2012-08-06 Vatican Radio(Vatican Radio) The Mars science rover Curiosity landed on the Martian surface Monday morning - shortly after 0530 GMT - to begin a two-year mission seeking evidence the Red Planet once hosted ingredients for life. Mission controllers at the Jet Propulsion Laboratory in Pasadena, California received signals relayed by a Martian orbiter confirming that the rover had survived a make-or-break descent and landing attempt to touch down as planned inside a vast impact crater.
The Curiosity rover is the first fully-fledged mobile science laboratory to be landed on the surface of the planet Mars. Curiosity is designed to hunt for soil-based signatures of life and send back data to prepare for a future human mission. The head of the Vatican Observatory, Fr. José Gabriel Funes, SJ told Vatican Radio that he welcomes the achievement. “I think everybody should be happy with the success of [the start of] this mission,” he said, adding, “we now have to wait for results, to see if we can learn more about Mars and the possibility of organic elements on the surface of Mars.”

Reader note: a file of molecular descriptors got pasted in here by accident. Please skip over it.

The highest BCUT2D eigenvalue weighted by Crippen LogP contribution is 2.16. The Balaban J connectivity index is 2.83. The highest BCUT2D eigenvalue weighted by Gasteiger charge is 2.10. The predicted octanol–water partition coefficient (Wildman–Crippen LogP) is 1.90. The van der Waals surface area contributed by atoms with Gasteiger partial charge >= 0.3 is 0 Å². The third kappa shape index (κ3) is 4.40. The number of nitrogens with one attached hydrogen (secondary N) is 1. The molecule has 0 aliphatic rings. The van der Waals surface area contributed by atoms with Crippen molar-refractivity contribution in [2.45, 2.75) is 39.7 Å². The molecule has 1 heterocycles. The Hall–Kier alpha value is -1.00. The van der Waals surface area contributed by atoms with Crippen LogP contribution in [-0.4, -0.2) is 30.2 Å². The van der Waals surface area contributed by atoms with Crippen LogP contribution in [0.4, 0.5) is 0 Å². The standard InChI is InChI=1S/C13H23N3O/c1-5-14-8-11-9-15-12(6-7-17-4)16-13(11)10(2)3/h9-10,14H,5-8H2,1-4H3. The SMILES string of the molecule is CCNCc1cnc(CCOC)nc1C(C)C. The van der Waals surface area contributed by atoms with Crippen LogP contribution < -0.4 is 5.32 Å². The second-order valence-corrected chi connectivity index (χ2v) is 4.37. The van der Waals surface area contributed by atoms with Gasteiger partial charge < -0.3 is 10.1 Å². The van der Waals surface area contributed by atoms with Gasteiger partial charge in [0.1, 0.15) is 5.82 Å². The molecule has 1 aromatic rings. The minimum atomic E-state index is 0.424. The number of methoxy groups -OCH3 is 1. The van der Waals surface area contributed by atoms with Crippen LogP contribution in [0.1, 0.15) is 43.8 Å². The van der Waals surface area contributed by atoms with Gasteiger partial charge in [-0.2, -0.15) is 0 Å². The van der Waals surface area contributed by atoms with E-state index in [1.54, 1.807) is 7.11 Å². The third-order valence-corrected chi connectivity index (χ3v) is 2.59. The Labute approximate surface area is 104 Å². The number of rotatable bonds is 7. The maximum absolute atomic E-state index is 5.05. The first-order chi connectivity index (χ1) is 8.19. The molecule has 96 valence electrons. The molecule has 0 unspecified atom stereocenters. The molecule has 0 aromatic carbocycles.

Asked whether Catholics and believers in general have anything to fear - whether from from the search for extraterrestrial life in particular or from scientific exploration generally, Fr. Funes SJ responded, “No, of course not – we are not afraid of science, we are not afraid of new results, new discoveries.” The Director of the Vatican Observatory went on to explain that the Church is deeply committed to scientific research. “That’s the reason why the [Holy See] has an observatory,” he said. “Whatever the truth might be, we are open to new results, once they are confirmed by the scientific community.” Listen to Vatican Radio's extended interview with Fr. Jose Funes, SJ: